Desert spider flees by turning into a wheel and rolling away - video

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Desert spider flees by turning into a wheel and rolling away - video

The Golden Wheel Spider (Carparachne aureoflava) is truly a unique and amazing creature of the beautiful Namib Desert. It builds burrows that extend 40-50cm deep into the sand dunes. The burrow generally gives it sufficient shelter from its predators and especially its archenemy: Pompilid wasps.

However, sometimes their burrow collapses and they have to build a new one, which can take a few days. The new burrows are initially not very deep and this is the time for the wasp to attack.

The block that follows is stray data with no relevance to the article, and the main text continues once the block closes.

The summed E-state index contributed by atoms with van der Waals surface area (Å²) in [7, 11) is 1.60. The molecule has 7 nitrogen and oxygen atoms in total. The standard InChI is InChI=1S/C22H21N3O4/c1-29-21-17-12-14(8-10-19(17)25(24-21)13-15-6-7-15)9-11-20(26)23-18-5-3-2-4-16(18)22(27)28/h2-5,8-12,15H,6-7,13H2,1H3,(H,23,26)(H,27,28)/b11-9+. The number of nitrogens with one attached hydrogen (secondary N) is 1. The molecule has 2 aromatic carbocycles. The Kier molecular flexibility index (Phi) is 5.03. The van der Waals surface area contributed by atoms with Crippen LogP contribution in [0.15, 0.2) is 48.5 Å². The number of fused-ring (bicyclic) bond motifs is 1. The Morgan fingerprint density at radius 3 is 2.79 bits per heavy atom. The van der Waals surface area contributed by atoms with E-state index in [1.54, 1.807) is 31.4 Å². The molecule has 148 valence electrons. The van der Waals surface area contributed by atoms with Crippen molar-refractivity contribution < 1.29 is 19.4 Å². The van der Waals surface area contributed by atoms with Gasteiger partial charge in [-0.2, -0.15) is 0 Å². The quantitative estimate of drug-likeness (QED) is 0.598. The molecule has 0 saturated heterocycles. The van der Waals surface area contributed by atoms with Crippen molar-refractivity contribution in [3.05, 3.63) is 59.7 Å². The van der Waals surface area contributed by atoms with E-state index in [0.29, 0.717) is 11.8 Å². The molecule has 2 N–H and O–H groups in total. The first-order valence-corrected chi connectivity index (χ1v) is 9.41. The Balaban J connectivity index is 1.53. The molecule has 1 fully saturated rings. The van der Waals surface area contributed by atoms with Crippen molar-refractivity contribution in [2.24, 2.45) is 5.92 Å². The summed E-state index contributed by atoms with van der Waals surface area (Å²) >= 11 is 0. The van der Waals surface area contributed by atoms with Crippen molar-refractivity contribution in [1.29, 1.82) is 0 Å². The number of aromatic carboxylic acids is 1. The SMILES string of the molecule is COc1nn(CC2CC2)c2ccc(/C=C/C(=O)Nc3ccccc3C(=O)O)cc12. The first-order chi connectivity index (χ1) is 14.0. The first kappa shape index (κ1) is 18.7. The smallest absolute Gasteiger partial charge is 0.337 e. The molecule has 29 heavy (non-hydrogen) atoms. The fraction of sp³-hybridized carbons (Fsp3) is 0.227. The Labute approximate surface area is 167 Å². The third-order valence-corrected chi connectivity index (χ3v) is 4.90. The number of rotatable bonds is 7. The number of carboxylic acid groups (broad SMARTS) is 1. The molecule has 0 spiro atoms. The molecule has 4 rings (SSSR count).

They go into the burrow to inspect the size of the spider. The spider can fight them off in the burrow but then the wasp begins to dig a hole towards the end of the burrow. The wasp is able to shift 10 litres of sand or up to 80,000 times its own body weight during this process.

The spider, now exposed to the wasp, has two alternatives. If it is on a steep sand dune, it makes itself into a ball and rolls down the slope with a speed of 1 m/s and about 20 rotations per second. The wasp is unable to follow the spider and the spider survives.

The other option is running. However, the wasp can fly after the spider, sting it, paralyze it and then plants an egg inside the spider. The wasp then proceeds to carry the spider into a hole, which it seals off. Now the newly hatched wasp has a lot of food when it wakes up. The wheel spider is the only known animal to use a wheeling motion to move and can be found exclusively in the Namib Desert.



wheel-spider.jpg - 5.76kb
By netchicken: posted on 16-10-2009








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